Roanoke, VA - The opening to sign up under the Affordable Care Act, also known as "ObamaCare", started Tuesday.
The federal website was so busy Tuesday that it crashed a number of times throughout the day.
Most Americans, as many as 80%, don't even have to worry about the new law because of current coverage.
"At the end of the day, if you are under some sort of coverage there is nothing probably for you to do," said Patrick Kelly, an Affordable Health Care Act Navigator.
Most Americans are already insured either through their employer, the V.A. or through another government program like Medicaid. Beyond that, there is a whole list of people who are exempt from participating: Native Americans, people in jail, people in challenging situations that include domestic violence victims, people in bankruptcy, and people who have recently been evicted.
People who don't make enough to file taxes and households that would pay more than 8% of their income are also exempt.
Religious situations exempt others.
There's a difference those who get their insurance elsewhere, and those who are exempt, however.
"The reason I distinguish between people who have exemptions and people who don't have to purchase is that people who need exemptions will have to go in and establish your qualifications for exemption while people who already have insurance have nothing to do," Kelly said.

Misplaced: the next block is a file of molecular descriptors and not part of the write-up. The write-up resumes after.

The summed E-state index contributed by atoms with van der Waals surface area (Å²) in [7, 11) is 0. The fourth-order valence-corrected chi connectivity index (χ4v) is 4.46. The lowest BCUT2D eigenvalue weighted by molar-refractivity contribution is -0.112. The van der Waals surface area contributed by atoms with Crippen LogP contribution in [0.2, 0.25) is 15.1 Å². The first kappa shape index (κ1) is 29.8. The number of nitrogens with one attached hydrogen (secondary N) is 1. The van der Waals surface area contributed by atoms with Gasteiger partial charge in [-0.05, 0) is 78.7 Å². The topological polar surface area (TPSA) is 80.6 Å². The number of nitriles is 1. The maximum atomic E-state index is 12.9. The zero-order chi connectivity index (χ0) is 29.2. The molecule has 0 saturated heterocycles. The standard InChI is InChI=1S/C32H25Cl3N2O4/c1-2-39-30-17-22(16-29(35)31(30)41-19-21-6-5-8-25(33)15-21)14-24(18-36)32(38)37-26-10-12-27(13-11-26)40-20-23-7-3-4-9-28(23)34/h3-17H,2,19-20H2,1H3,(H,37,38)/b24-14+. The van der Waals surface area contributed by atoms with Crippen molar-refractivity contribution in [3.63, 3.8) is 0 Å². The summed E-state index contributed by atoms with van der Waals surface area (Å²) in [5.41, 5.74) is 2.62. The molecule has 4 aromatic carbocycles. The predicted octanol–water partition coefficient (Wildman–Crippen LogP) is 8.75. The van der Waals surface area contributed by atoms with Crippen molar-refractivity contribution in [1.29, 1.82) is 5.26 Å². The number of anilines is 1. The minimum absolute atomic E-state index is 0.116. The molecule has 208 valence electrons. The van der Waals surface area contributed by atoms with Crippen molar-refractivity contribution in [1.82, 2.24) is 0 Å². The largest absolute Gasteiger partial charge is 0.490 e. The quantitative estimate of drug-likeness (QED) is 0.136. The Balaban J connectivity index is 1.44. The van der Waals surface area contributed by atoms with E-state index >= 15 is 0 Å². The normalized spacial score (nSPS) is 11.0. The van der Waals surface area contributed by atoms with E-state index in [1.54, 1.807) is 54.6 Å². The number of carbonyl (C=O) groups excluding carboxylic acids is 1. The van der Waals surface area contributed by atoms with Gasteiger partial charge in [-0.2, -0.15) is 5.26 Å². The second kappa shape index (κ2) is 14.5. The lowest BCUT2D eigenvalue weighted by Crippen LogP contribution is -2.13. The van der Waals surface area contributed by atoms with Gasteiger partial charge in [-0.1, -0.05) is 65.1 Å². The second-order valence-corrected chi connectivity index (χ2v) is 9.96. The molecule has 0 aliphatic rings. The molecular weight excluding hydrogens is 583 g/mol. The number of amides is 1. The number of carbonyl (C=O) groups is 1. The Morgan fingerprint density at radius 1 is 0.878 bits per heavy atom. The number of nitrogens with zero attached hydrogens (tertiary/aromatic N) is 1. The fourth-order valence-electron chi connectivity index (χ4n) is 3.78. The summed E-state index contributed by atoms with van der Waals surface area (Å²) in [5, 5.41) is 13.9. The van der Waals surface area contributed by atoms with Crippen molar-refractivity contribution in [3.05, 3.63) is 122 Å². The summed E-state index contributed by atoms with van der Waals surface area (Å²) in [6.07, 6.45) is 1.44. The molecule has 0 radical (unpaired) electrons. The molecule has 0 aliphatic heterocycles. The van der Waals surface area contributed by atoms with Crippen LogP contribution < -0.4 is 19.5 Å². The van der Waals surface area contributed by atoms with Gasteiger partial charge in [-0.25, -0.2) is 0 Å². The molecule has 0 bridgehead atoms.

Experts say everyone should look at the new law, even if you have insurance, as you never know what the law may mean for you.
"Recognize this as an opportunity to perhaps save some money. If you don't save money in the marketplace, stay with the plans that are already existing for you," Kelly said.
There is a whole subgroup of people who are too poor to get coverage but make too much to get Medicaid. Those folks need to wait until December to see if the state will opt to expand Medicaid, affecting 400,000 people.